Both millennial men, born in the U.S.A. to parents born who had been born outside, but emigrated inside, these fifty United States. Both identifying as minorities. Both intensely political, thinking about identity politics and politics more generally. Both carrying grudges, both wanting to make statements. One on the cover of this week’s Rolling Stone, the other appearing on some newsier covers. But one carries a pen and a piano and a stage sword. The other carried an AR-15. One reacted to diversity by choreographing hours of dancing; the other stopped the dancing cold.
On one level, it’s ridiculous to compare Omar Mateen, the reprehensible reprobate who killed 49 people in a gay club in Orlando, and wounded as many more, to Lin-Manuel Miranda, the revolutionary rapper-composer of “Hamilton”. Just because Mateen happened to perform his atrocities on the same day, June 12, that the American theater world bestowed 11 Tony Awards onto “Hamilton” and coronated Miranda as the new king of Broadway, doesn’t mean the two men should be compared. Can you really compare anyone to a murderous psychopath? Can you really compare anyone to a MacArthur-winning genius? No, right?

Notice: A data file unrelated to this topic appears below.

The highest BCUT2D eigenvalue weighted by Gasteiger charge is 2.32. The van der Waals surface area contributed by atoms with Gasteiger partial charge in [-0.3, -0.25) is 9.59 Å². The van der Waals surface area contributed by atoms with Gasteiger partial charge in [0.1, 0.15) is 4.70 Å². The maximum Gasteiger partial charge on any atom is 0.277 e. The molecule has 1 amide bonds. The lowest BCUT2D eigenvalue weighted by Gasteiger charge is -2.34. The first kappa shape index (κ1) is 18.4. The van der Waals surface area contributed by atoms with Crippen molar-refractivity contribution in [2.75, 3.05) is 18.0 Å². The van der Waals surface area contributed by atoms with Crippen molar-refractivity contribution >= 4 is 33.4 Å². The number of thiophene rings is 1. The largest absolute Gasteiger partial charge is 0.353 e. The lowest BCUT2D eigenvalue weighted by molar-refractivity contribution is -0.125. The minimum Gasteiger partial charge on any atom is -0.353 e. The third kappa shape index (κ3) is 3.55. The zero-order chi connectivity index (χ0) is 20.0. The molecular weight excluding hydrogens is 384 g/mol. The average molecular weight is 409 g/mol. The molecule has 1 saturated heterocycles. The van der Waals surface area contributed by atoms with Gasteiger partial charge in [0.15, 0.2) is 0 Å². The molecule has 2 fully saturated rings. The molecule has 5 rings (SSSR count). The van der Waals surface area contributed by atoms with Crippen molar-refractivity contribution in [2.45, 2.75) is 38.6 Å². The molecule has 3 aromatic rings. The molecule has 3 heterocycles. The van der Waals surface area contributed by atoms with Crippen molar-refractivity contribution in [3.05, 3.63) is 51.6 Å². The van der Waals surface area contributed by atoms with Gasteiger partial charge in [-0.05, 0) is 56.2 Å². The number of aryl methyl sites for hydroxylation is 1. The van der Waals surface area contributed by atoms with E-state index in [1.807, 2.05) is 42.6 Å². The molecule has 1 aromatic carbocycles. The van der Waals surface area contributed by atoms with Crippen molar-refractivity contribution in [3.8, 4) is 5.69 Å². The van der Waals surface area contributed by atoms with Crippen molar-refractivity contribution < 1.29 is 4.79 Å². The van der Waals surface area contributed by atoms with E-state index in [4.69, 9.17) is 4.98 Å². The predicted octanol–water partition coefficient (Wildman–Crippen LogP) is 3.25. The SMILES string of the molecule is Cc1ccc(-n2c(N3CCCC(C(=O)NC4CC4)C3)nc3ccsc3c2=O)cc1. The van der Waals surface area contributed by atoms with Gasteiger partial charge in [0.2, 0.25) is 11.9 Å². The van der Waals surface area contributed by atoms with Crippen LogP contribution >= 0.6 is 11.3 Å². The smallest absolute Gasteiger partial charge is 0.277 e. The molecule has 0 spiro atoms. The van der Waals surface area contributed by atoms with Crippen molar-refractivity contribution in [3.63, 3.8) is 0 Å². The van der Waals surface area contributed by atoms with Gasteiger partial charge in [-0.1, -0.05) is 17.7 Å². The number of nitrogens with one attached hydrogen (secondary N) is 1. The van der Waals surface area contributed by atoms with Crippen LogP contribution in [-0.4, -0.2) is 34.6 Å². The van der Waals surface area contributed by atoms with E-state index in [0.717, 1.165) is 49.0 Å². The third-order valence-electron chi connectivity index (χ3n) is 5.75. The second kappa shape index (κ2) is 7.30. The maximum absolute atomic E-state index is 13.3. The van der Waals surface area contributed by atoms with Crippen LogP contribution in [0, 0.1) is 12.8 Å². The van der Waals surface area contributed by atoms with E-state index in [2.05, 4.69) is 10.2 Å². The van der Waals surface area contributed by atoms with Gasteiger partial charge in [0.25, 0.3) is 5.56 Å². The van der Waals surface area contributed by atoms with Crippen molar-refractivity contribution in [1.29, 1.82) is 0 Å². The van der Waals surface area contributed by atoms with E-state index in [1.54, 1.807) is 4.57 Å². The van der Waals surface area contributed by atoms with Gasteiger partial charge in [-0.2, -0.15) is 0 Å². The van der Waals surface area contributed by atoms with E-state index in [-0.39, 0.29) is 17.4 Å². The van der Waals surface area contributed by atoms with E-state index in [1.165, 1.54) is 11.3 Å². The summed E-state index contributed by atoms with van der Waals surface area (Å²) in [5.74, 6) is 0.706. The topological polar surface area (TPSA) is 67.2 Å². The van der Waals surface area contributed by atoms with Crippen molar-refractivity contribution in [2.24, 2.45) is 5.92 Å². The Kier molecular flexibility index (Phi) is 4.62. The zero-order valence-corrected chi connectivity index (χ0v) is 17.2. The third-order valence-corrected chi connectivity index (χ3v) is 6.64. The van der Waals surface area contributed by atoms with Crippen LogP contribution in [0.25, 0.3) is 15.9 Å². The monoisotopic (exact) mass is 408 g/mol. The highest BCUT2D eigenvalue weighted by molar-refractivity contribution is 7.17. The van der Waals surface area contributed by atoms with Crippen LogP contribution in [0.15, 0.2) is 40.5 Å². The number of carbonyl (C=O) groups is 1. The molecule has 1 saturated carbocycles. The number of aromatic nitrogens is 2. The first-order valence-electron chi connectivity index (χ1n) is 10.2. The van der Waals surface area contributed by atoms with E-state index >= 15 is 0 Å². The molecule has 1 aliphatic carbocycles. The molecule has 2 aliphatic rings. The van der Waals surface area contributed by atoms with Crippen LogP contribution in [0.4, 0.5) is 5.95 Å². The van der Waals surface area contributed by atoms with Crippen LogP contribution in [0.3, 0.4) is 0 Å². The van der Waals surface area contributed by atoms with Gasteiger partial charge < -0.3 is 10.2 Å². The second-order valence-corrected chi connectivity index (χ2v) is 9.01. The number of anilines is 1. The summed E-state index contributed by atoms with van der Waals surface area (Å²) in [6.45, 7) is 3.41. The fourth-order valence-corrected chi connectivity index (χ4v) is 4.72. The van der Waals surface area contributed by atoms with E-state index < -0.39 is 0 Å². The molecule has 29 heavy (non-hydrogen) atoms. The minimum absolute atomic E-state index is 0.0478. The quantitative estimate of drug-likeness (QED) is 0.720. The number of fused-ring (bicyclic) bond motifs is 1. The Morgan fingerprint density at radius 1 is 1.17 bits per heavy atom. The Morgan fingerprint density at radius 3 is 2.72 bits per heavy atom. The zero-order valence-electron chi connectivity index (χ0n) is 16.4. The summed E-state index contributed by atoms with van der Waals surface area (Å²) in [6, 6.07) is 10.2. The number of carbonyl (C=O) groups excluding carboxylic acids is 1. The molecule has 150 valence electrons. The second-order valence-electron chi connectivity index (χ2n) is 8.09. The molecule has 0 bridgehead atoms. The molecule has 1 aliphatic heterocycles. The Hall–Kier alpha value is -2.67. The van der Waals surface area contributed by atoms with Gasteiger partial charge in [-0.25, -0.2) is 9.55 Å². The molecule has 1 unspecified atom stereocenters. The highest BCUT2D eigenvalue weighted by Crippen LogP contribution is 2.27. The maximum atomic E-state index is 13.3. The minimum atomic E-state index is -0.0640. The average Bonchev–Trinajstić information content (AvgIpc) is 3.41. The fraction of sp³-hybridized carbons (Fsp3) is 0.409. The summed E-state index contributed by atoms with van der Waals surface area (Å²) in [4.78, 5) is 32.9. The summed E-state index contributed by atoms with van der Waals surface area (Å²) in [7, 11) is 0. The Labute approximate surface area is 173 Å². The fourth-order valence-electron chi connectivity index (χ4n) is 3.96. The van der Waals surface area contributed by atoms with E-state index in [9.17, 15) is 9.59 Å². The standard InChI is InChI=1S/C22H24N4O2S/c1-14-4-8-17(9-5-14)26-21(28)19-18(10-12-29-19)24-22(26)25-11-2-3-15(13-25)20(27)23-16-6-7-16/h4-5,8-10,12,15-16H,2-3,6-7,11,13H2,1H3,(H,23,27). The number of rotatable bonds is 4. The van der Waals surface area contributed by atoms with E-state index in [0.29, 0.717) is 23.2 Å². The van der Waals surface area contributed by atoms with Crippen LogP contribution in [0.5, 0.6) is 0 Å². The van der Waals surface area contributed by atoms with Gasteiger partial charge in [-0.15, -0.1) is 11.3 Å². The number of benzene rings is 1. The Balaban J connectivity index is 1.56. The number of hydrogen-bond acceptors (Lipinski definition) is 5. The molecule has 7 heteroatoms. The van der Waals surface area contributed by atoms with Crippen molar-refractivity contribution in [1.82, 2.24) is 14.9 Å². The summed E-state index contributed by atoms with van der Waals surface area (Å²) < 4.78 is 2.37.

But they should be compared. Because we can’t say this enough times: Mateen had options. And I’m going to expand this circle of comparison, because one year ago this Friday, Dylaan Roof, the butcher of the Emmanuel Baptist Church in Charleston, also had options. Maybe Miranda wasn’t going to form a hip-hop trio with them, as Miranda did in college with pals. Maybe that wouldn’t have quite suited Mateen or Roof. But this I know: Mateen and Roof wanted the world to pay attention to them. So did Miranda.
Yes, it’s hard to put Miranda-level dedication into your statements. So you pick up a weapon, you take that nice deadly shortcut to infamy, and you make your little statement about your persecuted group being better than another persecuted group. Let’s be clear: that was never your best option. One of your other options was love. Yes, love is often harder than picking up a gun and killing your fellow humans in a sanctuary for a marginalized group. But look around, look around, at how much Miranda has done right now. Look at how love eventually matters more than hate.